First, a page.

Photo Post “Extra Mile” BOM w/ TC Fred (Coast Guard 1952-1960″
H.E. remembers at convergence Starting off the Patriot 5K
- Event Video to follow courtesy of F3 GasHouse – HIPPA
(Posted on behalf of F3 – Little Mike)
Even the rain couldn’t keep approx. ~100 PAX from posting in the Gloom at Symphony Park for the 5th annual Memorial Day convergence. Checkpoint, Maverick, H.E. and Gnarly Goat had the Q and gathered two concentric COPs in the field that usually sees blankets and rumps for Pops in the Park. Today it saw the standard exercises, intermingled with extended planks, during which H.E. and Gnarly Goat shared stories of men with whom they served who gave their lives for their country. They told us the stories of their gallantry and they told us about them as men – very moving tributes and vivid descriptions of what others have been called to do on our behalf and how they gave so much so that we and others around the world could have what we sometimes take for granted. The planks were long and burned, but how could we complain or groan while we heard about the tribulations that these men so willingly endured.
After 4 tributes from H.E. and 3 from Gnarly Goat, the PAX broke into four groups that took over the SouthPark AO, returning to a giant COT across from Coca Cola HQ, where the traditional COT was replaced by a callout of those we were remembering on that day.
After COT, many of those present posted for the Patriot Military Family Foundation 5k, where SPEED FOR NEED launched the race with Korean War Veteran Fred Peterson (Coast Guard, 1952-1960) in the orange Racing Chair. Italian Job gave us a recap about his experience driving Fred with the Team:
“Today we ran as an honor to and in remembrance of the men and women who paid the ultimate sacrifice so we can enjoy our freedoms today. We acknowledge that all gave some and some gave all. It was a privilege to honor our fallen heroes by pushing our new friend and Korean Conflict Veteran, Fred. I cannot think of a more fitting way to spend the morning than sharing fellowship and camaraderie with the men I consider my brothers.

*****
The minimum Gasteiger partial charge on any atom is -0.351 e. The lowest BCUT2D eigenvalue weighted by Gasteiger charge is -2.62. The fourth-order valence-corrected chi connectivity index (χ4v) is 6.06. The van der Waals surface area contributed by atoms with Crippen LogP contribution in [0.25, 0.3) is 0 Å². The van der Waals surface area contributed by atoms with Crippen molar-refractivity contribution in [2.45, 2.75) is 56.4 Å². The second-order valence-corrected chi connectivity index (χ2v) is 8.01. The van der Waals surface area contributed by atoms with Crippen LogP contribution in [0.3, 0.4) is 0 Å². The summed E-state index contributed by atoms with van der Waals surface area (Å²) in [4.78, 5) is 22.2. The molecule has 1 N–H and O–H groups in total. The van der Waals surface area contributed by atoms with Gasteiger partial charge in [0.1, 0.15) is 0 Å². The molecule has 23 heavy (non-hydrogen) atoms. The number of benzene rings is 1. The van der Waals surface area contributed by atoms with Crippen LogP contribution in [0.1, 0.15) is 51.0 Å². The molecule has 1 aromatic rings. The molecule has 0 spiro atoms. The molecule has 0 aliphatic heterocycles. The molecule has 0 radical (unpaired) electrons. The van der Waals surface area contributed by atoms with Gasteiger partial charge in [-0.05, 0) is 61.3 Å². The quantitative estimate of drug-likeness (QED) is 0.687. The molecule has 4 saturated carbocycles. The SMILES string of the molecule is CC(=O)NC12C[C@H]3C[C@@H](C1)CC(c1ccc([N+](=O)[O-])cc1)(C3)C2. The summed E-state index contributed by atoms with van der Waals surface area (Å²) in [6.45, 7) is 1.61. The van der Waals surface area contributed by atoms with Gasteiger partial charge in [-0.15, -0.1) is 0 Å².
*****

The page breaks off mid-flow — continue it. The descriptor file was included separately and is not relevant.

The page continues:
Fred was a trooper, riding strong as the Chair Commander being pushed by men of all service branches. It brought a tear to my eye and a smile to my face to see him grin as General David Guyton pushed his chariot at what seemed like Mach 2. It warmed my heart to see men, women, and children smile and clap as the flags flew high and Fred sped by. Thank you Speed for Need for the opportunity to push the chariots in honor of our fallen soldiers.”
The PAX showed F3Strong again for the Go the Extra Mile – with shovel flags at the head of the phalanx of runners making an Extra Mile loop in honor of those service members who went and continue to go the Extra Mile in service to us and our country.
And while we went (about) an Extra Mile after a full morning of a beat down, it was so small compared to what others have sacrificed. After the race, I got an email with a devotion from Chuck Colson about Memorial Day – examining the movie Saving Private Ryan and the immense sacrifice that its story represented:
The film Saving Private Ryan opens with a harrowingly realistic reenactment of the D-Day invasion of Normandy. We see the action through the eyes of Captain John Miller, played by Tom Hanks. Following D-Day, Hanks learns that he is to lead a search party to find a certain Private Ryan, whose three brothers have just been killed in action. The last living son is to be sent home to his grieving mother.
No sooner do Miller and his party begin their search for Ryan behind German lines than we see a Pandora’s box of moral questions opened: Why are all these men risking their lives to save one man? Don’t they have mothers too? Are they just pawns in some cynical public relations maneuver by the Pentagon?
As first one and then another of the soldiers in the rescue party are killed, the questioning intensifies. After all, just how much is one man’s life worth?
The answer comes in a stunning scene at the end of the film. It’s now fifty years later, and Private Ryan is visiting Captain Miller’s grave. “I lived my life the best I could,” he says to Miller’s gravestone. “I hope in your eyes I’ve earned what you’ve done for me.”
But we can see that he has gnawing doubts. Clearly distraught, Ryan turns to his wife: “Tell me I’ve led a good life,” he implores. “Tell me I’m a good man.”
“You are,” she answers him.
But the answer is not convincing. How could it be? Behind Ryan’s question is the inescapable reality that however good we are and however much we have accomplished, we can never repay such a debt. How could we? We have to admit with humility that we cannot: We can only express our gratitude. In fact, columnist George Will has called the film “a summons to gratitude” for the generation that died so we might live.
The parallel to the gospel is powerful: God himself gave his Son’s life that we might live.
Are you grateful for the price Christ paid for you? How do you express that gratitude?